While I’ve been doing a lot of “black and white” drawing lately — graphite, charcoal, conte — I’ve also been playing around with my watercolors more than ever before. Instead of just dabbling — and dribbling — I’m taking a little time to learn more about the art of watercolor, and as a result, I’m enjoying it more than ever.
I don’t profess to be good at it, but I’m getting better. I like the way some of my skies are turning out, and no matter what the results look like, it’s always fun to play with colors.
When I first attempted watercolor a few months ago, I naively thought that red was red, yellow was yellow, and…you know how the rest of my thoughts went, I’m sure. On the plus side, I did have a grasp on basic color theory.
Very basic, I now know. Goodness, gracious, but there’s a lot more to it than I’d ever thought possible!
My previous knowledge consisted of simple facts. Primary colors. Right. Red and yellow make orange. Right. Blue and orange are complementary. Right. And, oh, how I prided myself for knowing that lighter hues are tints, and darker ones are shades.
Of course, what I didn’t know was how much I didn’t know, you know?
I once thought the color wheel was simple. I didn’t know there was more than one. I used to think reds and oranges were warm, purples and blues were cool, and I was never quite sure what to do with that ambiguous green.
Now I’ve discovered that artists can choose warm blues or cool reds. I’ve learned, too, the proper protocol of always putting the primary color first when naming a mix. In the past, I had no compunctions about calling a color violet blue.
I won’t make that mistake again, trust me.
I did know a few basic color schemes. I’ve been introduced to so many now I’m wondering how anyone keeps them straight.
Color theory, I’ve learned, isn’t a simple subject. Entire books have been written about it, a fact that amazed me when I started browsing for information. I’ve even downloaded a few from Amazon. Some are good, some are better, and some aren’t worth the download.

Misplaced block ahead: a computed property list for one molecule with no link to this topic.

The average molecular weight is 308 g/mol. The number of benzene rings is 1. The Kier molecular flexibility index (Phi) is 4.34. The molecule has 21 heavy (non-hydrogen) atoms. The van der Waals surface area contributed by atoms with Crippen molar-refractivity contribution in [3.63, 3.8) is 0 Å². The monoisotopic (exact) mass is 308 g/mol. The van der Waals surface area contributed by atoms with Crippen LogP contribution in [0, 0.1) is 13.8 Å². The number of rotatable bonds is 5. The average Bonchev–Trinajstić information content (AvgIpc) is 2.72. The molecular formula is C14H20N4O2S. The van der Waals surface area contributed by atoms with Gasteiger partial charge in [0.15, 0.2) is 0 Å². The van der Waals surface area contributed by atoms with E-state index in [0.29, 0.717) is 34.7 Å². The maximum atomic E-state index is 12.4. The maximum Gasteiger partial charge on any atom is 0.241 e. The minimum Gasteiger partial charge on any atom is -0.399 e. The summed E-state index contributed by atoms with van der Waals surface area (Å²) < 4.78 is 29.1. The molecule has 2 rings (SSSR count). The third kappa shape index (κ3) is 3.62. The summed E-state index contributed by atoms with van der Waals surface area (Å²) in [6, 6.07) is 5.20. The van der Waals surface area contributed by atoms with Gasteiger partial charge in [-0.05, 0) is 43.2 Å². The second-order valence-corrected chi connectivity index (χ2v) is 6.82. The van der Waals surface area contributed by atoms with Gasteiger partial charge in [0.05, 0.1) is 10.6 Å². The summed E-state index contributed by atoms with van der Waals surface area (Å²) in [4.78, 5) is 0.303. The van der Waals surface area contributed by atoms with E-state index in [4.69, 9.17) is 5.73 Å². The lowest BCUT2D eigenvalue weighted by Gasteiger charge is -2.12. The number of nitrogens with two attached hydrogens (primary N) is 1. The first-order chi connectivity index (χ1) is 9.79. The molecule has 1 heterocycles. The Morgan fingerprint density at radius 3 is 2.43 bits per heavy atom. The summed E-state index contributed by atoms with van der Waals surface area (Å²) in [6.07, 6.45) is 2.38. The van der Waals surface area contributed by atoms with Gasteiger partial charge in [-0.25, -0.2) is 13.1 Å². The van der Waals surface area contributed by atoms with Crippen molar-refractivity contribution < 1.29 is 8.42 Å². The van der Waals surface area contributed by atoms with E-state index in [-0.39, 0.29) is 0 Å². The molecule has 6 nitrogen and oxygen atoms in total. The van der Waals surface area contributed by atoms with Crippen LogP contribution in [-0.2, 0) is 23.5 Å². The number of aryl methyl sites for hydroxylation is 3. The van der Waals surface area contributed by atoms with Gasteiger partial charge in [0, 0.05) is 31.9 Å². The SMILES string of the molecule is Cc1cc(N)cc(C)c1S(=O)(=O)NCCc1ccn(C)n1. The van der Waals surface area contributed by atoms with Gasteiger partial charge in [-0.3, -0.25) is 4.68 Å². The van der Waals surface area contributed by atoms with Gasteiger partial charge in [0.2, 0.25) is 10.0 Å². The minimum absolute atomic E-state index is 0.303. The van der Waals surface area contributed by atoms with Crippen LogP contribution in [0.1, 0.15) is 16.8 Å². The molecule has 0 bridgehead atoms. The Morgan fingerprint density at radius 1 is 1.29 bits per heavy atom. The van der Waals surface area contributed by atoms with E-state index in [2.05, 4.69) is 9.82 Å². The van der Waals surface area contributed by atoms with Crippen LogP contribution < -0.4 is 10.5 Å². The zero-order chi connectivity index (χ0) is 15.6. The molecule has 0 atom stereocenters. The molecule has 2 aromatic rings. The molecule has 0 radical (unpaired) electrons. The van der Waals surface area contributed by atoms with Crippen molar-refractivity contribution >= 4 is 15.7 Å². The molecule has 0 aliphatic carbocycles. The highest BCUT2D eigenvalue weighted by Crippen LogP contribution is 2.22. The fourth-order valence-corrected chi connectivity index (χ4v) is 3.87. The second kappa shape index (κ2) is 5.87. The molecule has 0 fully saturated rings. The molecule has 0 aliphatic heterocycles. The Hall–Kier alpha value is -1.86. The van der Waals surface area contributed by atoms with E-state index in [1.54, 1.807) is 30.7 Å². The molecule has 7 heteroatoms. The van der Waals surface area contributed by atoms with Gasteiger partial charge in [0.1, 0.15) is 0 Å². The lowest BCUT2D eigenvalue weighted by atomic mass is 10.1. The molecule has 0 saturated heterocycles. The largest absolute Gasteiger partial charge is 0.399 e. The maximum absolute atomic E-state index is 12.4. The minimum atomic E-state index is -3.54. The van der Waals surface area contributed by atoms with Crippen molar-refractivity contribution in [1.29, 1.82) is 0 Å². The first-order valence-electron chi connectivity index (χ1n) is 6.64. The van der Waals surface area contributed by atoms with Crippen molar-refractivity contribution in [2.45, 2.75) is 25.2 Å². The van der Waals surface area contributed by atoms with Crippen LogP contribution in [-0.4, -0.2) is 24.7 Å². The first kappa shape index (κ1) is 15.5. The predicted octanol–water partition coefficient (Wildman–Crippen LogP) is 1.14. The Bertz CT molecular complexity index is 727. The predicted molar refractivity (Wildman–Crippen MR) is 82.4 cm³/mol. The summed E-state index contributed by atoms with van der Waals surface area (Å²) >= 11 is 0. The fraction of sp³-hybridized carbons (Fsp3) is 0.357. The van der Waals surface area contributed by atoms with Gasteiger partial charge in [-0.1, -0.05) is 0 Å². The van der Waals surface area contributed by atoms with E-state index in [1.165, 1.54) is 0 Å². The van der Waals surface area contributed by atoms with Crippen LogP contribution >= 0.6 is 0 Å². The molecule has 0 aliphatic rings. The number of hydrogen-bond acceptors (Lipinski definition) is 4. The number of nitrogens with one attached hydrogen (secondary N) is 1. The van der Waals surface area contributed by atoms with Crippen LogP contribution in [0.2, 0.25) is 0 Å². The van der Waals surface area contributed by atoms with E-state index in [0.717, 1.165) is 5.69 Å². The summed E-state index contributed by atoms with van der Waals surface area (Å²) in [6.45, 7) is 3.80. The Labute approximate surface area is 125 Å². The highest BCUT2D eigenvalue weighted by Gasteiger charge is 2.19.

Where I’m having the most fun, however, is in learning about the different pigments and the hues they produce. Yellow isn’t simply yellow. It could be Cadmium Yellow — Light, Deep, or Medium — Arylide Yellow, or Aureolin. And that’s just for starters.
A very helpful site I’ve found is Pigments and Paints: What You Make Art With.
In the past, if I read “alizarin crimson”, my thought was “well, any red will do, won’t it?” Did having specific pigments make a difference? Really? I’m probably making a few watercolorists cringe at my thinking, or at least have a good laugh over it.
If you were to ask me what colors I used in my little “Yellow Dawn” painting above, I couldn’t tell you. It was created before I really understood that colors are more than colors. I used yellow and orange. I used green and blue. I just had fun playing.
As I’m learning and beginning to understand how very different one blue can be from another, I’m compiling lists of the watercolors I have. I’ve discovered three “lemon yellows” among my watercolors — one by Sakura in my “Koi” field kit, another from Staedtler, and yet another tube in my original Daler-Rowney set — the first watercolor set I bought. How much do they vary from one manufacturer to another? That’s something I plan to research “hands-on”.
It’s fun to know more about the colors I’m using. Although the information seems almost overwhelming right now, I think with more experience, I’ll gradually come to know the colors and their properties. I’ll probably find a few favorites.
I’m learning, too, to create my own specific palettes, such as four colors to use for skies, or choosing specific pigments of “red, yellow, brown, and white” in order to “get the skin tones right.”
You know what I like best, though? I love saying the names of these paints. I feel like a true artist as I whisper “Payne’s Grey”, “Cerulean Blue” or “Viridian Hue”.
Now, I’m off to do a little painting. How shall I color my world today?